Published on July 18, 2012 by Amy
Nambé Oweenge Pueblo is a pueblo in Santa Fe County, New Mexico, United States. Located about 15 miles north of Santa Fe at the base of the Sangre de Cristo Mountains. The Pueblo of Nambé has existed since the 14th century and was a primary cultural, economic, and religious center at the time of the arrival of Spanish colonists in the very early 17th century. Nambé was one of the Pueblos that organized and participated in the Pueblo Revolt of 1680. The 2000 United States Census estimates the Nambé population at 558.
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Nambé is the Spanish version of a similar-sounding Tewa word, which can be interpreted loosely as meaning “rounded earth.” The word “pueblo” stems from the Spanish word for “village.” Pueblo refers to the Southwestern style architecture and the people themselves.
The 2000 United States Census surveyed the Nambé population at 558. The entire population living at Nambé Pueblo, according to the 2010 United States Census, is 1,611.
The Nambé’s language is a dialect of the Tewa language.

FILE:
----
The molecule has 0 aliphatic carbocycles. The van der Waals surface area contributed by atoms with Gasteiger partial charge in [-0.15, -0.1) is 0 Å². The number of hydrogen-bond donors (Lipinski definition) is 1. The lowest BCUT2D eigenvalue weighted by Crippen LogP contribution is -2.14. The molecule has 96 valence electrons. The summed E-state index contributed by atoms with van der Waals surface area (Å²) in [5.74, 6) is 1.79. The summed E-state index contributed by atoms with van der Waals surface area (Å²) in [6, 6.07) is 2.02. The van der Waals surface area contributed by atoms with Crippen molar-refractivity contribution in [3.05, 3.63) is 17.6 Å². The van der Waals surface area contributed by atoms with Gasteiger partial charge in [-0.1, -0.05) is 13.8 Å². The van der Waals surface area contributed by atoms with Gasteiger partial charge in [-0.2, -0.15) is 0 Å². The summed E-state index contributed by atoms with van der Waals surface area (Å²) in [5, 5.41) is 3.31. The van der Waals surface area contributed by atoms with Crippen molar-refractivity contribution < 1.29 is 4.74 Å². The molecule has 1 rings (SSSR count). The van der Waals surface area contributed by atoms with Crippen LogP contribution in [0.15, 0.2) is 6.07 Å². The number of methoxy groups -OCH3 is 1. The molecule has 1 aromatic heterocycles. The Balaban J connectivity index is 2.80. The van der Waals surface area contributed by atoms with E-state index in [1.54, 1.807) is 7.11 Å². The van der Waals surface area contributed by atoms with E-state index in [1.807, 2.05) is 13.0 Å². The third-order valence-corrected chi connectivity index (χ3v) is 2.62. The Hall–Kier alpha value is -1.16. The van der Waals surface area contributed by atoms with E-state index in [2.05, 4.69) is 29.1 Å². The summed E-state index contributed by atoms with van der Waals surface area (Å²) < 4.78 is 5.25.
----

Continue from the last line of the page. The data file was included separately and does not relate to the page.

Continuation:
Origin and early history
It is believed that all Pueblo people are descended from the Anasazi, possibly the Mogollon, and other ancient peoples. As the Anasazi abandoned their canyon homeland due to social upheaval and climate change, migrations took place and eventually the Nambé found their new homeland in New Mexico.
Juan de Oñate arrived in the area in 1598. He forced Nambé Pueblo, like other Pueblos, to start paying taxes with cotton, crops and labor. Catholic missionaries also came into the area, threatening Native religious beliefs. Pueblos would be renamed with saints names, and Nambé would have its first church built in the early 1600s. The Spanish also introduced new foods to the Native communities, including peaches, peppers and wheat. In 1620 a royal decree assigned civil offices to each Pueblo.